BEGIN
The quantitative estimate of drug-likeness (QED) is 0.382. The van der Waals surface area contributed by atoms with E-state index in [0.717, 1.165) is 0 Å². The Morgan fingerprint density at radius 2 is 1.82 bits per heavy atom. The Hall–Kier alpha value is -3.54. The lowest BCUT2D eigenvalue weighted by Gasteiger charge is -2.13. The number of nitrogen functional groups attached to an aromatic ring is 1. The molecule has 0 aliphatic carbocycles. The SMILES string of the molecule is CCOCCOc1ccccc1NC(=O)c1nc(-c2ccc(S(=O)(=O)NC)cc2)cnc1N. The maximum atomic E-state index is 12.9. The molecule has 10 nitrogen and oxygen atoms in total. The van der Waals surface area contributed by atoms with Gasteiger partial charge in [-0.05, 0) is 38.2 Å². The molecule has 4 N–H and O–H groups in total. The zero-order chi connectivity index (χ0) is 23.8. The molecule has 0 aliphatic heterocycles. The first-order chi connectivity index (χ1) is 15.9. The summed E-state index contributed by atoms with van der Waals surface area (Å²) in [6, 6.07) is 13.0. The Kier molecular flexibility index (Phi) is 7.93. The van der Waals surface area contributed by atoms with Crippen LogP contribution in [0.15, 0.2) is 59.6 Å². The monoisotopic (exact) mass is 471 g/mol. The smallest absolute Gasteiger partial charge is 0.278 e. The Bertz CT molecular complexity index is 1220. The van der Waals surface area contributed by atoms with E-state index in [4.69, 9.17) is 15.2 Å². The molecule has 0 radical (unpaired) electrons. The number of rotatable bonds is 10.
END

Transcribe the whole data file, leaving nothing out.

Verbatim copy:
The quantitative estimate of drug-likeness (QED) is 0.382. The van der Waals surface area contributed by atoms with E-state index in [0.717, 1.165) is 0 Å². The Morgan fingerprint density at radius 2 is 1.82 bits per heavy atom. The Hall–Kier alpha value is -3.54. The lowest BCUT2D eigenvalue weighted by Gasteiger charge is -2.13. The number of nitrogen functional groups attached to an aromatic ring is 1. The molecule has 0 aliphatic carbocycles. The SMILES string of the molecule is CCOCCOc1ccccc1NC(=O)c1nc(-c2ccc(S(=O)(=O)NC)cc2)cnc1N. The maximum atomic E-state index is 12.9. The molecule has 10 nitrogen and oxygen atoms in total. The van der Waals surface area contributed by atoms with Gasteiger partial charge in [-0.05, 0) is 38.2 Å². The molecule has 4 N–H and O–H groups in total. The zero-order chi connectivity index (χ0) is 23.8. The molecule has 0 aliphatic heterocycles. The first-order chi connectivity index (χ1) is 15.9. The summed E-state index contributed by atoms with van der Waals surface area (Å²) in [6, 6.07) is 13.0. The Kier molecular flexibility index (Phi) is 7.93. The van der Waals surface area contributed by atoms with Crippen LogP contribution in [0.15, 0.2) is 59.6 Å². The monoisotopic (exact) mass is 471 g/mol. The smallest absolute Gasteiger partial charge is 0.278 e. The Bertz CT molecular complexity index is 1220. The van der Waals surface area contributed by atoms with E-state index in [4.69, 9.17) is 15.2 Å². The molecule has 0 radical (unpaired) electrons. The number of rotatable bonds is 10.